Matsumoto observed that in cutting hardened steel, resultant forces and stress distributions in the contact area are substantially influenced by the hardness of the workpiece material. The forces occurring in cutting soft steels are relatively high and decrease if hardness increases. With the hardness exceeding 50 HRC the cutting force increases suddenly. The passive force is known to alter the maximum strain value in the chip and the chip type [6].

Fig.09 shows the relationship between components of machining force and the workpiece material hardness.

Fig.09: Relationship between Forces and Material Hardness. (Source: Cutting of Hardened Steel, CIRP Annals, Volume 48, issue 2, 2000, pages 547-566)

Two types of cutting phenomenon are observed based on hardness of the workpiece material. When material hardness range between 30 and 50 HRC, continuous chips are observed. Increase in hardness causes decrease in cutting forces which is explained by tool-chip contact temperature effect. There is a rise of tool-chip contact temperature with increase in hardness of material; shear force on the rake face is reduced. The shear angle increases and chip thickness decreases while tool-chip area is reduced. This all leads to the reduction of cutting forces.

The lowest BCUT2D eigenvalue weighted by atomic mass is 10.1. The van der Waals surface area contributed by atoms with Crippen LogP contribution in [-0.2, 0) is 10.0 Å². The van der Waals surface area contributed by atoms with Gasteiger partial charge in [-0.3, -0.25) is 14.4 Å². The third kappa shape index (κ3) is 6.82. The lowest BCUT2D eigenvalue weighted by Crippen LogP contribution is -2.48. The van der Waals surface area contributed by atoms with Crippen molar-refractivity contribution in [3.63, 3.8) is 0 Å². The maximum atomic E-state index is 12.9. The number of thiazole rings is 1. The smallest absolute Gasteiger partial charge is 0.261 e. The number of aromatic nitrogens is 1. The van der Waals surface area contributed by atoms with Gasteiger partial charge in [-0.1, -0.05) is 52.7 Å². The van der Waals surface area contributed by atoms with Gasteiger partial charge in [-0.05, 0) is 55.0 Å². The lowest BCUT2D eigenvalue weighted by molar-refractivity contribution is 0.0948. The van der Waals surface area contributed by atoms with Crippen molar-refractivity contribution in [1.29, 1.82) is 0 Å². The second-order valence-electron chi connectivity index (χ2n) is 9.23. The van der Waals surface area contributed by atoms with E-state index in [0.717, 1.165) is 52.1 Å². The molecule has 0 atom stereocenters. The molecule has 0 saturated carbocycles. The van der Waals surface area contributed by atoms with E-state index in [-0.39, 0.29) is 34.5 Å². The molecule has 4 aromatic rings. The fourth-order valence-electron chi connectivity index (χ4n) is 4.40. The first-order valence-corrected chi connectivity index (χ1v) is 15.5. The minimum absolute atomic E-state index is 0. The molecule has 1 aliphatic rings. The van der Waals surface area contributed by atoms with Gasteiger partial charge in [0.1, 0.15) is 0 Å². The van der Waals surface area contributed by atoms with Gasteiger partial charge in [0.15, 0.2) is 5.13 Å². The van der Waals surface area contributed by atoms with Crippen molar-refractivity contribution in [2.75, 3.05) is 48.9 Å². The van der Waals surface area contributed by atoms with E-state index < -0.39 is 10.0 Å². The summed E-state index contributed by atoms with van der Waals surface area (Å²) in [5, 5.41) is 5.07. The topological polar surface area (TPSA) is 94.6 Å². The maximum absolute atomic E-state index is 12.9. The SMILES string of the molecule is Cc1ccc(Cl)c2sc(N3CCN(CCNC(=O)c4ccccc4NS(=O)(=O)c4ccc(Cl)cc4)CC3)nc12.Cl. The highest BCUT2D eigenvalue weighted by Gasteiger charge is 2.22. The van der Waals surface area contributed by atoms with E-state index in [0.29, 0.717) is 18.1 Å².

When hardness of workpiece exceeds 50 HRC, cutting forces suddenly increase and chip segmentation appears. With increasing the hardness of the workpiece, two contradicting factors appear, affecting the cutting mechanisms. First factor relates to increase in yield stress due to workpiece hardness; the second factor is reduction of yield stress due to cutting heat generation. Chip becomes brittle when hardness of steel exceeds certain value and deformation energy is small. This way generated heat is reduced and material softening does not occur [8]. Due to high shear force is caused by decrease in temperature at rake face when segmented chip appears. The high friction force results in high cutting force and high strain in the chip [6].